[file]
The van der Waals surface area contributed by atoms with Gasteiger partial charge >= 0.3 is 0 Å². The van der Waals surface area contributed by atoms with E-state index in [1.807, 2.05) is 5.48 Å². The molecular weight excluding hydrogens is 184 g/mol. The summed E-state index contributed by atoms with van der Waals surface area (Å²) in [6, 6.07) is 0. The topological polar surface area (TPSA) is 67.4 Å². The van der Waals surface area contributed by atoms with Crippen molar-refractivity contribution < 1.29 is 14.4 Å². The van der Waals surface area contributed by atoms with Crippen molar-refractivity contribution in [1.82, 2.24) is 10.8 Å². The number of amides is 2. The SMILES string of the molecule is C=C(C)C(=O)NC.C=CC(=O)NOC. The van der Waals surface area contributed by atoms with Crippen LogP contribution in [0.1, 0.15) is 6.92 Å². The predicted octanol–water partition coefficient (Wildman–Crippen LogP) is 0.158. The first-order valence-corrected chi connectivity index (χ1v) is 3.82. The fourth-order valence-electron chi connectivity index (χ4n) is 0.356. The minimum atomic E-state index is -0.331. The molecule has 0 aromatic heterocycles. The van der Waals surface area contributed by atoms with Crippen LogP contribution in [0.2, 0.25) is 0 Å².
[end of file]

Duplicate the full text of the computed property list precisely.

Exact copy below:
The van der Waals surface area contributed by atoms with Gasteiger partial charge >= 0.3 is 0 Å². The van der Waals surface area contributed by atoms with E-state index in [1.807, 2.05) is 5.48 Å². The molecular weight excluding hydrogens is 184 g/mol. The summed E-state index contributed by atoms with van der Waals surface area (Å²) in [6, 6.07) is 0. The topological polar surface area (TPSA) is 67.4 Å². The van der Waals surface area contributed by atoms with Crippen molar-refractivity contribution < 1.29 is 14.4 Å². The van der Waals surface area contributed by atoms with Crippen molar-refractivity contribution in [1.82, 2.24) is 10.8 Å². The number of amides is 2. The SMILES string of the molecule is C=C(C)C(=O)NC.C=CC(=O)NOC. The van der Waals surface area contributed by atoms with Crippen LogP contribution in [0.1, 0.15) is 6.92 Å². The predicted octanol–water partition coefficient (Wildman–Crippen LogP) is 0.158. The first-order valence-corrected chi connectivity index (χ1v) is 3.82. The fourth-order valence-electron chi connectivity index (χ4n) is 0.356. The minimum atomic E-state index is -0.331. The molecule has 0 aromatic heterocycles. The van der Waals surface area contributed by atoms with Crippen LogP contribution in [0.2, 0.25) is 0 Å².